Tokyo Stories is first and foremost a love letter to that magical city where each moment in time—a subway journey, a morning run through Yoyogi park, an afternoon stroll or a sushi bar—ends up becoming a cinematic memory of unmeasurable lyricism. And it’s this intimate feeling, soft and fragrant like the air of spring, which first emerges from the music on Tokyo Stories. The album is also a consolidation of Francesco Tristano’s composing style, first heard on Piano Circle Songs (2017), which looks for an organic synthesis of all of his musical interests—electronic ambient and baroque, jazz and impressionism—without any visible seams of time and style.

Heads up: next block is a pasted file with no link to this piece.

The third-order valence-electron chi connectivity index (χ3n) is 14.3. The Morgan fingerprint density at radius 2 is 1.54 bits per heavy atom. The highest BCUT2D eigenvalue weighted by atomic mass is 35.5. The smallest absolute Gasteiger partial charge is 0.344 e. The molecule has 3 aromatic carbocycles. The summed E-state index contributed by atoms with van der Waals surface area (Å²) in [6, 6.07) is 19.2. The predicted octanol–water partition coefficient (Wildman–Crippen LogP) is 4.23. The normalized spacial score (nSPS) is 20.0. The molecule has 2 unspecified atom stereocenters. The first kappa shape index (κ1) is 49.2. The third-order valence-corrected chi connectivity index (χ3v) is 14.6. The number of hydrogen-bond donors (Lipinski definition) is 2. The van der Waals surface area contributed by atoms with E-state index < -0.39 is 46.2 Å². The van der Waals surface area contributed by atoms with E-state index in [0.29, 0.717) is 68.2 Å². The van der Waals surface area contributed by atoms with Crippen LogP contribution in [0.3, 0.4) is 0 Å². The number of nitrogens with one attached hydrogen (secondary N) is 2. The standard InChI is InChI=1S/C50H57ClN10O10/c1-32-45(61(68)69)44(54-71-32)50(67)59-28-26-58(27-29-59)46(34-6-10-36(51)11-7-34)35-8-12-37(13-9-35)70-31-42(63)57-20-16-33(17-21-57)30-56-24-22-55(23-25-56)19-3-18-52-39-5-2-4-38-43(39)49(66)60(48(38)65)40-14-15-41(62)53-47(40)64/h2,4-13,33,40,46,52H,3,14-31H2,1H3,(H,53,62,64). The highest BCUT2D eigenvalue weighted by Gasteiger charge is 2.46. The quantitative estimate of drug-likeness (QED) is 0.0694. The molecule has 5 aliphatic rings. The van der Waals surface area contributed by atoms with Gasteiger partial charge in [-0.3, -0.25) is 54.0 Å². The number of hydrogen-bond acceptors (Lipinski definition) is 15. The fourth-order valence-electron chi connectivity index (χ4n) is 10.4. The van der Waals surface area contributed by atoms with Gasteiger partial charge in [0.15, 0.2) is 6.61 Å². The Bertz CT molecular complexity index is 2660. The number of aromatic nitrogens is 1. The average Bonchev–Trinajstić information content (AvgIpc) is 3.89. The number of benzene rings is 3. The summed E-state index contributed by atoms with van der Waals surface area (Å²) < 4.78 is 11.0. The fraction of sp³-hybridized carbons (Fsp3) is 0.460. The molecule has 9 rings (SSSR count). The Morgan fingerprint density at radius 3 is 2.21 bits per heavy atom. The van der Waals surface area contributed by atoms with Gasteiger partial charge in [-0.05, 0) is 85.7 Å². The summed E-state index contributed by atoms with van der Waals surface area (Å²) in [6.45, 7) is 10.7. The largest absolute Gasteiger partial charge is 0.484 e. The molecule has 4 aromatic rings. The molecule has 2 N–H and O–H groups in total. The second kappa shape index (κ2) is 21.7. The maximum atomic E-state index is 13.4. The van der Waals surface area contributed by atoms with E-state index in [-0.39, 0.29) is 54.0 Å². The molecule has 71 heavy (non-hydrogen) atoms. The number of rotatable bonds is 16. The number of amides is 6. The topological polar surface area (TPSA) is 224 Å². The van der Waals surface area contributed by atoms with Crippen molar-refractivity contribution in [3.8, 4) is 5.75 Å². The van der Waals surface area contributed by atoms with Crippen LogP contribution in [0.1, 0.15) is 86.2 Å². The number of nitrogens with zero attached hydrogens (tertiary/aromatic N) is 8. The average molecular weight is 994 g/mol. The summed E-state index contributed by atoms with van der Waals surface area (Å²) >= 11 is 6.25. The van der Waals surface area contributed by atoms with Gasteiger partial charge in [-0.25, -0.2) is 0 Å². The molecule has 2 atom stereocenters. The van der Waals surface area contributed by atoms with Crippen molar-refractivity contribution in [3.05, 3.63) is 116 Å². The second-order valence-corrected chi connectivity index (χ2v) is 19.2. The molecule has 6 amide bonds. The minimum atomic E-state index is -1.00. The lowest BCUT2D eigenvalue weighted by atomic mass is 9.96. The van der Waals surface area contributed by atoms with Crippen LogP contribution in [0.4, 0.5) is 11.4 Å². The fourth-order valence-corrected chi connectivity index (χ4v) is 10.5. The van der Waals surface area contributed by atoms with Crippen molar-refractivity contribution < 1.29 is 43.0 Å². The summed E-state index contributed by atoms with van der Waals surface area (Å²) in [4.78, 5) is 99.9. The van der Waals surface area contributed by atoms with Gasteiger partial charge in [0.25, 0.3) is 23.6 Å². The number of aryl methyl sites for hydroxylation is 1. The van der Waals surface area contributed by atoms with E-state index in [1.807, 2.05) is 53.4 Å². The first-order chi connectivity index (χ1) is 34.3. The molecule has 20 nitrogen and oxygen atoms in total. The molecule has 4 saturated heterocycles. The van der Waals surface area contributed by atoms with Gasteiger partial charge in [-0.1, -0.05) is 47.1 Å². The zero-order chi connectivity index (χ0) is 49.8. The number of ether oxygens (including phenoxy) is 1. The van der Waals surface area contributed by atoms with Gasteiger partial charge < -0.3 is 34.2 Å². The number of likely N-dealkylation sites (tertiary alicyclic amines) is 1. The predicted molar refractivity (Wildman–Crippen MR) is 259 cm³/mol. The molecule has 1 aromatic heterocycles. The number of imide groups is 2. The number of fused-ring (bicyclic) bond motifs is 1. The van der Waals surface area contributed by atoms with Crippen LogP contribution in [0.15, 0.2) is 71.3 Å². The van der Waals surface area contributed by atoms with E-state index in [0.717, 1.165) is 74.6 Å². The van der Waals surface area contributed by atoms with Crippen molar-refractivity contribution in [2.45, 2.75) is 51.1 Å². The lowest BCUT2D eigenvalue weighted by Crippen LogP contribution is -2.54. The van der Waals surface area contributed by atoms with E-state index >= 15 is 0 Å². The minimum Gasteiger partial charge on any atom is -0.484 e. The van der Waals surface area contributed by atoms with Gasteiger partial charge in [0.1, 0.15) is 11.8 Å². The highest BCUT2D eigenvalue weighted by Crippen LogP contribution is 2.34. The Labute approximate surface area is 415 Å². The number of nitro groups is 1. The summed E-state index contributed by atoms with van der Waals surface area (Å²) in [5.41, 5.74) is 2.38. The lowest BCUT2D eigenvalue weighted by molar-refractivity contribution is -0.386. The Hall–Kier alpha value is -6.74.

Tokyo Stories is not an exploration of Japanese music, but a way of capturing the essence of Japan through music; not necessarily about harmonies but about the poetry of sound. In many of the pieces on the record, such as Lazaro or Nogizaka, it’s Tokyo’s own sounds which weave around the piano melodies, excerpted from field recordings made in restaurants, streets, subway stations and silent nighttime walks. In the instances where there are Japanese-sounding chords, like in Yoyogi Reset, Tristano’s intention is to find the place where musical traditions meet; just like, more than a century ago, Claude Debussy found inspiration in Asian music to find new harmonies with which to meet the end of the romantic period.